An agreement was reached by the Lebanese parties in Doha, which led to:

    • 1) The commitment to never again resort to force to resolve political differences

    • 2) The election of Michel Suleiman as a consensual president of the republic

    • 3) The formation of a national unity government, under the able premiership of Fouad Siniora

    • 4) The holding of the parliamentary elections in the spring of 2009, as they become due, under an electoral law agreed by all.

    Although being a stabilizing factor, a national unity government nonetheless makes decision making more laborious, and governance much more difficult. Nonetheless, the election of Michel Suleiman filled the vacuum at the highest level of the State apparatus and endowed Lebanon with a wise president, respected at both national and international levels.

    5- The 2009 Parliamentary Elections

    The electoral law agreed upon in Doha is not perfect by any means but it has the advantage of being accepted by all parties. However, it is found lacking as to the empowerment of women or the emergence of secular movements.

    The law is based on small and medium constituencies. It has ended the gross gerrymandering that was practiced during the Syrian hegemony. Some reforms managed to see the light, while other reforms, such as the expatriate voting were approved but their application was deferred for logistic reasons till the elections of 2013.


    Ladies and gentlemen,

    During the last four years, Lebanon has achieved a lot in terms of sovereignty, freedom, justice, democracy, state building, fighting terrorism and abiding by international law. However, there is still much to be done namely in terms of protecting civil peace and national unity; integrating Hezbollah’s weapons within the Lebanese State and under its command; establishing balanced relations with Syria, and achieving a sustainable truce with Israel pending a comprehensive peace settlement.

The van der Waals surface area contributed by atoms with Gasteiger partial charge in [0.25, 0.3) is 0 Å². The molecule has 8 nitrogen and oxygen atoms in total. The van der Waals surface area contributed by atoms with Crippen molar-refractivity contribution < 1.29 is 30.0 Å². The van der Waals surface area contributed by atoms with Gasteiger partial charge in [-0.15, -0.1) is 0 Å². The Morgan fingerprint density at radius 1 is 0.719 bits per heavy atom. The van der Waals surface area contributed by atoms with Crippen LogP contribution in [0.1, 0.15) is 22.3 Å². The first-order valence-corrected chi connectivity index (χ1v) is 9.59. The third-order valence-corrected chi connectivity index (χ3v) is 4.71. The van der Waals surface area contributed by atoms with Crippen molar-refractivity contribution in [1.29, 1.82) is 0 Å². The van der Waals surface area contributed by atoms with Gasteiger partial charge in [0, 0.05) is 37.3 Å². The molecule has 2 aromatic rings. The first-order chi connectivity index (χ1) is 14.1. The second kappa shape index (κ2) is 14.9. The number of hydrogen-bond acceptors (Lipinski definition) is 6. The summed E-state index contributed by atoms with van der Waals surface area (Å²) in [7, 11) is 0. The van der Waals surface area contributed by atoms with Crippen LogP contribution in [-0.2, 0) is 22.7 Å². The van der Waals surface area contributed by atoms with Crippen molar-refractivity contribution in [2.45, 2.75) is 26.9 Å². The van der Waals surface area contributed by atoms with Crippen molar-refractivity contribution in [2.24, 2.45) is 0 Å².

Lebanon’s agenda is not a mere expression of national and democratic aspirations. It is in full accordance with international law, human rights, and the quest for peace and stability in the Middle East. These values have earned Lebanon the international support and solidarity.

    This solidarity was multi-partisan and deeply rooted in the democratic nations that lent support. The United States Administration was at the forefront of this effort. Congress, both Republicans and Democrats, continuously and steadily showed the same support for Lebanon.

    Ladies and gentlemen,

    Lebanon’s fight for Independence, Democracy and Peace, still deserve full support.

    The support we seek is not a support for a camp, for a faction, for a coalition. The support we seek is a support for values, for the democratic process and the institutions of Lebanon.

    Respecting Lebanon sovereignty, its constitution, holding elections on time, law enforcement, free and fair judiciary system, abiding by international law… These are fundamental principles that need real support, regardless of who is in power in Beirut and in Washington DC. My country is looking forward to such a principle-based and process-oriented relationship between American and Lebanese institutions, which would undoubtedly meet the aspirations of the Lebanese people for freedom, prosperity and independence.

    4 responses to “Nassib Lahoud in Washington DC: The support we seek is a support for values and the institutions of Lebanon”

    1. Bodhi says:

      A statesman-like attempt at a speech turned out bland while lacking substance.

      It would be more satisfying to have boiled down a 2000 word wa3za to a single short sentence:

      allow the lebanese army to arm itself credibly in order to garner the capacity to defend all its people.


    2. AGM says:

      …when prejudgment and cynicism hide substance…

    3. Bodhi says:

      or when bias magnifies them :)

      we could discuss this point by point if you like. I believe there are five overall ones in the speech.